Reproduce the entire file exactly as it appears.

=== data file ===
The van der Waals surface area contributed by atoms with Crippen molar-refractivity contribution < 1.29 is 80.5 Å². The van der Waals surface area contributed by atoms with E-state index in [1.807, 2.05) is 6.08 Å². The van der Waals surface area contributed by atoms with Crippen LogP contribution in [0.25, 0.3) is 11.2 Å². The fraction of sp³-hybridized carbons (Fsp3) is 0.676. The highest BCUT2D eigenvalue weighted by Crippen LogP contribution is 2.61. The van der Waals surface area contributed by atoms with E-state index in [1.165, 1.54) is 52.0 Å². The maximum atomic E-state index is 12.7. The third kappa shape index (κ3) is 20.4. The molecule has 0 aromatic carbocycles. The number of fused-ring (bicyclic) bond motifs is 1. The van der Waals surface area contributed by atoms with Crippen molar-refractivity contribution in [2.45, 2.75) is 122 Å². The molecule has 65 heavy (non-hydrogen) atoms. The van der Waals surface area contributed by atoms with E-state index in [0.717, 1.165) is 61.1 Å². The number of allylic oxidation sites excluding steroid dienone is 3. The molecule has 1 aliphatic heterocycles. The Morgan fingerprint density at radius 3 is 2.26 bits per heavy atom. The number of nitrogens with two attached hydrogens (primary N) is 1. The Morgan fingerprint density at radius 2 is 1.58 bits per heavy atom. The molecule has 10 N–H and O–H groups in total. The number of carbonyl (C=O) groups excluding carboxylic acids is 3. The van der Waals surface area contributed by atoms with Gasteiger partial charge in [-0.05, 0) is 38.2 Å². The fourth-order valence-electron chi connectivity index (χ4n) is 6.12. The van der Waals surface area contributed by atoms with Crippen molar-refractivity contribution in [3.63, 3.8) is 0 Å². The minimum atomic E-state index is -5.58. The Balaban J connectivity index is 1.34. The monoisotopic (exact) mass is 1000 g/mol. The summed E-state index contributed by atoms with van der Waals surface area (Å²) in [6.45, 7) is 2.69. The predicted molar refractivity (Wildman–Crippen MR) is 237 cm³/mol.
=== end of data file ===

The van der Waals surface area contributed by atoms with Crippen molar-refractivity contribution < 1.29 is 80.5 Å². The van der Waals surface area contributed by atoms with E-state index in [1.807, 2.05) is 6.08 Å². The van der Waals surface area contributed by atoms with Crippen LogP contribution in [0.25, 0.3) is 11.2 Å². The fraction of sp³-hybridized carbons (Fsp3) is 0.676. The highest BCUT2D eigenvalue weighted by Crippen LogP contribution is 2.61. The van der Waals surface area contributed by atoms with E-state index in [1.165, 1.54) is 52.0 Å². The maximum atomic E-state index is 12.7. The third kappa shape index (κ3) is 20.4. The molecule has 0 aromatic carbocycles. The number of fused-ring (bicyclic) bond motifs is 1. The van der Waals surface area contributed by atoms with Crippen molar-refractivity contribution in [2.45, 2.75) is 122 Å². The molecule has 65 heavy (non-hydrogen) atoms. The van der Waals surface area contributed by atoms with E-state index in [0.717, 1.165) is 61.1 Å². The number of allylic oxidation sites excluding steroid dienone is 3. The molecule has 1 aliphatic heterocycles. The Morgan fingerprint density at radius 3 is 2.26 bits per heavy atom. The number of nitrogens with two attached hydrogens (primary N) is 1. The Morgan fingerprint density at radius 2 is 1.58 bits per heavy atom. The molecule has 10 N–H and O–H groups in total. The number of carbonyl (C=O) groups excluding carboxylic acids is 3. The van der Waals surface area contributed by atoms with Gasteiger partial charge in [-0.05, 0) is 38.2 Å². The fourth-order valence-electron chi connectivity index (χ4n) is 6.12. The van der Waals surface area contributed by atoms with Crippen molar-refractivity contribution in [3.63, 3.8) is 0 Å². The minimum atomic E-state index is -5.58. The Balaban J connectivity index is 1.34. The monoisotopic (exact) mass is 1000 g/mol. The summed E-state index contributed by atoms with van der Waals surface area (Å²) in [6.45, 7) is 2.69. The predicted molar refractivity (Wildman–Crippen MR) is 237 cm³/mol.